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Editorial: Defending state sovereignty or psychological denial? Oklahoma's attorney general pushes U.S. Supreme Court to reconsider the McGirt decision
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Editorial: Defending state sovereignty or psychological denial? Oklahoma's attorney general pushes U.S. Supreme Court to reconsider the McGirt decision

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On a 5-4 vote, the U.S. Supreme Court determined in 2020 that Oklahoma lacks jurisdiction in serious criminal cases involving Native American defendants or victims within the Muscogee Nation, which includes most of Tulsa.

Oklahoma Attorney General John O’Connor has asked the U.S. Supreme Court to overturnits 2020 McGirt ruling, which changed how criminal law has been practiced around here for the past 100 years.

On a 5-4 vote, the high court determined that Oklahoma lacks jurisdiction in serious criminal cases involving Native American defendants or victims within the Muscogee Nation, which includes most of Tulsa. Subsequent court rulings have extended that thinking to serious criminal cases in most of this side of the state. McGirt logic may also soon be applied to many other things, including civil cases, government regulation and taxation.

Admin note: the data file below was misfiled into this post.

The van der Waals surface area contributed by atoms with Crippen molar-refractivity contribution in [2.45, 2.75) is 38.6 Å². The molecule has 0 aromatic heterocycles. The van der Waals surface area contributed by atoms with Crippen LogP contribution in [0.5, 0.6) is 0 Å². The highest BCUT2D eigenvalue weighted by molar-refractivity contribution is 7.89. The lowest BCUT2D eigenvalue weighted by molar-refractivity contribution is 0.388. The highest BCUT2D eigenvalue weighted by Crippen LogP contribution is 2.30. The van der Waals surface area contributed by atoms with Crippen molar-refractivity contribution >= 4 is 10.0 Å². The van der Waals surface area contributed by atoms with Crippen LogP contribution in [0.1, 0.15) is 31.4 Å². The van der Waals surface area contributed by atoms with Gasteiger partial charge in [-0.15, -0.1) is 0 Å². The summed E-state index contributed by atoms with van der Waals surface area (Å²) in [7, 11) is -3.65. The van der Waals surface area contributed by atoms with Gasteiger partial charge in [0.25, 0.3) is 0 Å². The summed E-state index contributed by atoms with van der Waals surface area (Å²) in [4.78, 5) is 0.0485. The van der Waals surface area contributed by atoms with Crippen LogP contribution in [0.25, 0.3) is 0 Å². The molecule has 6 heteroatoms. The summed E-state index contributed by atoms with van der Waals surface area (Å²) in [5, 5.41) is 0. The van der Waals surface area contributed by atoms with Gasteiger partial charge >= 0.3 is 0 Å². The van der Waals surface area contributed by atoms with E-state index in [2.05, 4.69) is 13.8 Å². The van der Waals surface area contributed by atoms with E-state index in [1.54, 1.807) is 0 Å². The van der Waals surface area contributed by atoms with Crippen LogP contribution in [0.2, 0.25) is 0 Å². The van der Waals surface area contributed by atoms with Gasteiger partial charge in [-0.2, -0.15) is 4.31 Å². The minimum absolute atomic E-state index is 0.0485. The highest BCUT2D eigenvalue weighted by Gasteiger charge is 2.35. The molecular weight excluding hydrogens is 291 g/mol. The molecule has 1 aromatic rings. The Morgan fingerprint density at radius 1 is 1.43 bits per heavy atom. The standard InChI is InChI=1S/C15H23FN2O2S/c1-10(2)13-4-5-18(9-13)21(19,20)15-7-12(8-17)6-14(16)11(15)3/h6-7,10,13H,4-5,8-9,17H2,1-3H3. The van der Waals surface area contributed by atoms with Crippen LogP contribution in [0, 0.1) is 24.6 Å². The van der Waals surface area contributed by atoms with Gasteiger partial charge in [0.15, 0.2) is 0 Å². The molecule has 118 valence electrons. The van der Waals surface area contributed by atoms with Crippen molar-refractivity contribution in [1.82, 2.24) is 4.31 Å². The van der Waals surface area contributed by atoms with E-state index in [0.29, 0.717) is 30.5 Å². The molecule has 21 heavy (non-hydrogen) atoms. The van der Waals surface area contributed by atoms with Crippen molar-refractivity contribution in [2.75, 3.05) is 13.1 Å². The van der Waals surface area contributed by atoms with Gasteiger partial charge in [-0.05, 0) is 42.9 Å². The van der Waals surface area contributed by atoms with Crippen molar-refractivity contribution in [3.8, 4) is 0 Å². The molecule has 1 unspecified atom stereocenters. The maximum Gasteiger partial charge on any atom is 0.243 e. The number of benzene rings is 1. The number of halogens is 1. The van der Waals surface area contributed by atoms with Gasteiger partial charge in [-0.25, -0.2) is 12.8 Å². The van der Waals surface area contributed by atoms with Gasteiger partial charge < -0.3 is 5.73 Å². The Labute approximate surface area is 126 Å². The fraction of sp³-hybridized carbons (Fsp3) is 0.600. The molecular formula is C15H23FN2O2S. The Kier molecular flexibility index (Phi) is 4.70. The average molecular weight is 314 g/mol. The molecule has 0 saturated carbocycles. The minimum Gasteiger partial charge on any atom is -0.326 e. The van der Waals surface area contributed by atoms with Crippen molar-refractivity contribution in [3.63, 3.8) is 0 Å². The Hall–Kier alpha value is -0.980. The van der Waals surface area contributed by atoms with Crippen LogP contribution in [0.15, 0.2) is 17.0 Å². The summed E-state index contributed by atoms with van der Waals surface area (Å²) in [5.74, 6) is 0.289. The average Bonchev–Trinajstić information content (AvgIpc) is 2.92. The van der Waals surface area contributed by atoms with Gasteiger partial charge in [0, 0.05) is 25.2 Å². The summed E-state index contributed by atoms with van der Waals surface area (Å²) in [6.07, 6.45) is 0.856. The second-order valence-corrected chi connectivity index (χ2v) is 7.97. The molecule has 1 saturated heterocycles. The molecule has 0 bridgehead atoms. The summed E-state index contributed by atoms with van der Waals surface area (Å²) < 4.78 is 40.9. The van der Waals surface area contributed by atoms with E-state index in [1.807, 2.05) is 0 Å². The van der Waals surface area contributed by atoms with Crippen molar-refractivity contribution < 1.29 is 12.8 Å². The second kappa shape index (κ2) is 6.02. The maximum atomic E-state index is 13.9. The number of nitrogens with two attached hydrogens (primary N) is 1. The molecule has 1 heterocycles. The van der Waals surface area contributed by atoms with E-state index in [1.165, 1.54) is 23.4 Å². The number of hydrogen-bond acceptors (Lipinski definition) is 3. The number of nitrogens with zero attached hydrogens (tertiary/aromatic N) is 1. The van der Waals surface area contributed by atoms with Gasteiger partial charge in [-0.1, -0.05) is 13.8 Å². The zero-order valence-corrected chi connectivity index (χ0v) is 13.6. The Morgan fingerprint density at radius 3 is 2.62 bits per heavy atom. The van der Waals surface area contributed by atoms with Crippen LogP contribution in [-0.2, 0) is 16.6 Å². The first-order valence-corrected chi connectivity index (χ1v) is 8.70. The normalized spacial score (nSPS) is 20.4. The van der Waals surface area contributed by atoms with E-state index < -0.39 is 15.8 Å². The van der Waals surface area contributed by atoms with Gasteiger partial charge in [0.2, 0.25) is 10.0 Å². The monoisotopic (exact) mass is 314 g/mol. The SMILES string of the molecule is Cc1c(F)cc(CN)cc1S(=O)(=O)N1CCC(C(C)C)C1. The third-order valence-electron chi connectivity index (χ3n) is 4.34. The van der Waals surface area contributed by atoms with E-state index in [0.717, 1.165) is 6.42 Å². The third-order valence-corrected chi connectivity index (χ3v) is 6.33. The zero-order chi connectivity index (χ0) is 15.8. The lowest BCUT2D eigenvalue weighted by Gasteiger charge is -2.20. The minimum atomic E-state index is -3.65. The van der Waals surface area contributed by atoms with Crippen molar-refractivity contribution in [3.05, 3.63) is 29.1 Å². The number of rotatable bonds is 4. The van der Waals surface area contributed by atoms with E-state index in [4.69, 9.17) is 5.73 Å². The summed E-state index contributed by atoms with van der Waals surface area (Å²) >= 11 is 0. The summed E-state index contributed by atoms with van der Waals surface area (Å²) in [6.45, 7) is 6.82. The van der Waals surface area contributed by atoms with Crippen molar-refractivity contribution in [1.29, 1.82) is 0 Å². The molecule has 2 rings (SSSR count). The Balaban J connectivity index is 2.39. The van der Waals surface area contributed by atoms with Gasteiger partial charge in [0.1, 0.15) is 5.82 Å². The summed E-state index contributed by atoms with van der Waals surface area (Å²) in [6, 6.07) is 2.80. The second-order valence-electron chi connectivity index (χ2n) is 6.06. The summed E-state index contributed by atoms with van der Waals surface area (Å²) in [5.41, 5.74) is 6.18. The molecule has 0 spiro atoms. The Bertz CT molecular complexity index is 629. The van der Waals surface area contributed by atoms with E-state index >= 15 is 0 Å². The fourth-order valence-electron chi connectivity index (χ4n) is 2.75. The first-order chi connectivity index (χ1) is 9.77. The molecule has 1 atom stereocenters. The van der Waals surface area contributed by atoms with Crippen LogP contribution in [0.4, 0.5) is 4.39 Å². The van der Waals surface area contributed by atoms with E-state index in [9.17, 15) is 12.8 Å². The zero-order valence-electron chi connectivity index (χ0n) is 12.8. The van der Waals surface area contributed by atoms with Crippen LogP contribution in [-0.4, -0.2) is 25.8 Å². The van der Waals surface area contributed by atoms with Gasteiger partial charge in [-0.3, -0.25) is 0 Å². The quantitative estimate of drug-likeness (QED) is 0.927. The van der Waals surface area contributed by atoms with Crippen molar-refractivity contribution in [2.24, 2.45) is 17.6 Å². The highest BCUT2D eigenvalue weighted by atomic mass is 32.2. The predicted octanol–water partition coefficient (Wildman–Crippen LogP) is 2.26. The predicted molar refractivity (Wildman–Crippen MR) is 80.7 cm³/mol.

O’Connor’s petition asks the Supreme Court to allow the state to continue to imprison violent felons who were convicted before the McGirt ruling. It also asks the court to affirm the state’s authority to prosecute non-Native Americans who commit crimes against Native Americans in the Muscogee Nation reservation.

“No recent decision of this court has had a more immediate and destabilizing effect on life in an American state than McGirt v. Oklahoma,” O’Connor says in a petition to the Supreme Court.

The results have been “calamitous and are worsening by the day,” he claims. “Numerous crimes are going uninvestigated and unprosecuted, endangering public safety. Federal district courts in Oklahoma are completely overwhelmed. Thousands of state prisoners are challenging decades’ worth of convictions — many of which involve crimes that cannot be reprosecuted.”

That’s a bit overstated and doesn’t explain away the issue of jurisdiction. If Oklahoma never had the right to prosecute the cases, the solution isn’t to let Oklahoma prosecute the cases.

We don’t deny that McGirt has had a major impact on Oklahoma, which makes adapting to it all the more urgent.

We have some sympathy for O’Connor and Gov. Kevin Stitt when they defend the state’s sovereignty. They have a duty to the state Constitution to do that. They are also bound to defend the U.S. Constitution, which declares the nation’s treaties — including those with tribes — to be supreme law.

Although one of the five justices who voted for the McGirt decision has changed, we don’t hold much hope for a reversal. Continuing to press the same arguments that lost in 2020 is a bit of psychological denial, which isn’t an effective legal strategy and does nothing to make Oklahoma safer.

The McGirt ruling pointed to a solution to problems created by the McGirt ruling: Congress. If Oklahoma wants a solution, it should look in the halls of Congress.

We don’t advocate Congress’ breaking faith with the tribes (yet again). We call for the state to join with the leadership of the tribes — Oklahomans, all — in a united effort to solve the problem legislatively to the benefit of both sides with the result a safer state and justice for all.

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